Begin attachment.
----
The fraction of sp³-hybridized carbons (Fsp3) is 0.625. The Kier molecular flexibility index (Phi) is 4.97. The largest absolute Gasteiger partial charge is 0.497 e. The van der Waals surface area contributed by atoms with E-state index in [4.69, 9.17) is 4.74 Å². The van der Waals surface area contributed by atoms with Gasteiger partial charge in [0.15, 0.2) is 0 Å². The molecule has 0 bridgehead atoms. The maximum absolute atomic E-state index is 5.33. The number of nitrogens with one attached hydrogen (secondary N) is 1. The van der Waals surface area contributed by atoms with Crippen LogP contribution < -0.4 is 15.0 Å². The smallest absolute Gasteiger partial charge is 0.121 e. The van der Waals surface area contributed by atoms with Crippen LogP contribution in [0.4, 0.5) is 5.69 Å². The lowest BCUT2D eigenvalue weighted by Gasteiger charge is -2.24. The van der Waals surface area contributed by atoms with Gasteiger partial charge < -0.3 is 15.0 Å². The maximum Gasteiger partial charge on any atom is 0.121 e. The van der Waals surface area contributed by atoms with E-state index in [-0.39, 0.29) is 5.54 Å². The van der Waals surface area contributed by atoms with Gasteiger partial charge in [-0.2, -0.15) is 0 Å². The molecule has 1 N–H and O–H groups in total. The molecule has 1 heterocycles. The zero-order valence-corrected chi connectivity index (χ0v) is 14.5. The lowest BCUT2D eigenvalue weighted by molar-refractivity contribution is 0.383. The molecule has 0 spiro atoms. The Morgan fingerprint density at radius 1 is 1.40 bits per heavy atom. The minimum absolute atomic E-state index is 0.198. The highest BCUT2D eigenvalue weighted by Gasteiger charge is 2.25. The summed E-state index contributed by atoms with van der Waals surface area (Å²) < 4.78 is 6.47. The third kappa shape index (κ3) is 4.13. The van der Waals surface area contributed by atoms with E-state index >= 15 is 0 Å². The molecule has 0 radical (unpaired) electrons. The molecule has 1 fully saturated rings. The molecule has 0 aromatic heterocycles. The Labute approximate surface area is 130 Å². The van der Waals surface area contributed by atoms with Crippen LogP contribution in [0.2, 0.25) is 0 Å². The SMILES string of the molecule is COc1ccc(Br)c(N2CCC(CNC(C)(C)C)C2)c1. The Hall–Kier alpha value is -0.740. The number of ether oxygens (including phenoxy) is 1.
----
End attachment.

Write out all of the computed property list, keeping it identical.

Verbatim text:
The fraction of sp³-hybridized carbons (Fsp3) is 0.625. The Kier molecular flexibility index (Phi) is 4.97. The largest absolute Gasteiger partial charge is 0.497 e. The van der Waals surface area contributed by atoms with E-state index in [4.69, 9.17) is 4.74 Å². The van der Waals surface area contributed by atoms with Gasteiger partial charge in [0.15, 0.2) is 0 Å². The molecule has 0 bridgehead atoms. The maximum absolute atomic E-state index is 5.33. The number of nitrogens with one attached hydrogen (secondary N) is 1. The van der Waals surface area contributed by atoms with Crippen LogP contribution < -0.4 is 15.0 Å². The smallest absolute Gasteiger partial charge is 0.121 e. The van der Waals surface area contributed by atoms with Crippen LogP contribution in [0.4, 0.5) is 5.69 Å². The lowest BCUT2D eigenvalue weighted by Gasteiger charge is -2.24. The van der Waals surface area contributed by atoms with Gasteiger partial charge < -0.3 is 15.0 Å². The maximum Gasteiger partial charge on any atom is 0.121 e. The van der Waals surface area contributed by atoms with E-state index in [-0.39, 0.29) is 5.54 Å². The van der Waals surface area contributed by atoms with Gasteiger partial charge in [-0.2, -0.15) is 0 Å². The molecule has 1 N–H and O–H groups in total. The molecule has 1 heterocycles. The zero-order valence-corrected chi connectivity index (χ0v) is 14.5. The lowest BCUT2D eigenvalue weighted by molar-refractivity contribution is 0.383. The molecule has 0 spiro atoms. The Morgan fingerprint density at radius 1 is 1.40 bits per heavy atom. The minimum absolute atomic E-state index is 0.198. The highest BCUT2D eigenvalue weighted by Gasteiger charge is 2.25. The summed E-state index contributed by atoms with van der Waals surface area (Å²) < 4.78 is 6.47. The third kappa shape index (κ3) is 4.13. The van der Waals surface area contributed by atoms with E-state index >= 15 is 0 Å². The molecule has 0 radical (unpaired) electrons. The molecule has 1 fully saturated rings. The molecule has 0 aromatic heterocycles. The Labute approximate surface area is 130 Å². The van der Waals surface area contributed by atoms with Crippen LogP contribution in [0.2, 0.25) is 0 Å². The SMILES string of the molecule is COc1ccc(Br)c(N2CCC(CNC(C)(C)C)C2)c1. The Hall–Kier alpha value is -0.740. The number of ether oxygens (including phenoxy) is 1.